White wine and sparkling wine Generally suitable for all textiles, a test on the fabric is still recommended.
Dry shampoo Suitable for fresh red wine stains on sensitive fabrics such as silk, cashmere, wool or viscose.

How can I protect my fabric fibers when removing red wine stains?

Here we have the most important points for you that matter.

  • React quickly so that the red wine stains do not dry out.
  • Never use warm or hot water for pretreatment.
  • Before using an aggressive home remedy or cleaner, carry out a compatibility test on a hidden area of ​​the substance.
  • Use home remedies such as chlorine, lemon juice, milk and the like mainly on white laundry to avoid discoloration.
  • When blotting red wine stains, never rub, but always gently dab from the outside in.
  • Only use a white, clean cotton cloth or kitchen roll for this.

What else you should know about red wine stains

How healthy is regular consumption of red wine?

Of course, excessive consumption of alcoholic beverages is far from recommended, but when it comes to wine, studies have shown that it actually has health-promoting properties.

On the one hand, it prevents blood platelets from clumping together, which reduces the risk of developing thrombosis. On the other hand, the anthocyanins in wine have an antioxidant effect. This also protects the LDL cholesterol in the blood from oxidation, which leads to calcification in the blood vessels.

Calcification causes blood flow to slow down because the vessels are partially or completely blocked. This is a primary factor in coronary heart disease.

It has also been proven that cardiovascular diseases occur much less in southern countries such as Italy, Spain or southern France. Researchers have investigated this and attribute this effect to the fact that wine is also often consumed there.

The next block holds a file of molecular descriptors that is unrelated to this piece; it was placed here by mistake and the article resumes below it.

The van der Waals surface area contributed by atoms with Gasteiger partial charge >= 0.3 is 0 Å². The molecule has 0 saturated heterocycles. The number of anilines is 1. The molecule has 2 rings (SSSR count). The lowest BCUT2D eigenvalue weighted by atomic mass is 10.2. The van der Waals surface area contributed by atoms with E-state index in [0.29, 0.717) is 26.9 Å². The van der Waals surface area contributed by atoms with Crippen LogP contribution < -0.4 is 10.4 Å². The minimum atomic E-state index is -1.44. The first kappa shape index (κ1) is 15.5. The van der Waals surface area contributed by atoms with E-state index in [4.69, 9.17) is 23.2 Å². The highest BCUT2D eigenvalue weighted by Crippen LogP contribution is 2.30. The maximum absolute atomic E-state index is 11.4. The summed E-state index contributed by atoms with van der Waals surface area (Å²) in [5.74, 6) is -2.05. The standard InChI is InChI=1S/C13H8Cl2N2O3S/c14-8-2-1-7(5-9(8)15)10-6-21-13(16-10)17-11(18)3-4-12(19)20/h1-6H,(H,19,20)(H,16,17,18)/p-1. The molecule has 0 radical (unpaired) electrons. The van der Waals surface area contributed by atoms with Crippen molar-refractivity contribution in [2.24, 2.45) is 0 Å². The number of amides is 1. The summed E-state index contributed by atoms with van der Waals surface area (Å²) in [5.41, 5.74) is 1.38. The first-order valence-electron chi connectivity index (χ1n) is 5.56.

The daily dose for wine varies between 10 g and 40 g of alcohol. So you should drink a maximum of one glass of red wine (200 ml) a day, which contains around 20 g of alcohol.

How do I recognize “good” red wine?

What actually makes a good red wine is not always easy to define. It always depends on what you expect from the wine and what occasion you want to buy it for. It makes a difference whether you just want to drink a glass of wine or whether you want it to be an exquisite wine for a guest gift.

Such differences are then reflected in the price. Of course, the better the quality, the more expensive it will be. Looking at the label is also very important as it contains all the important information about the wine.

You probably want to know where your wine was produced, what the alcohol content is, what quality level it has and how sweet or bitter it tastes. The label provides you with all this information.

But don’t let strategic marketing distract you. A visually great presentation of the wine bottle doesn’t really reveal much about its contents.


In conclusion, red wine stains can best be removed when they are fresh with cold water or mineral water. Older dried stains are much more stubborn, but with the right products you should be able to remove these too.

Home remedies don’t have to be expensive either. Most of the time we have more things at home that are suitable for stain removal than we think. You just have to be patient and, if necessary, use the home remedy more often until you achieve the desired effect.

Consuming red wine in moderation can even be beneficial for your health and prevent heart disease. However, you shouldn’t overdo it and should only consume a maximum of one glass per day.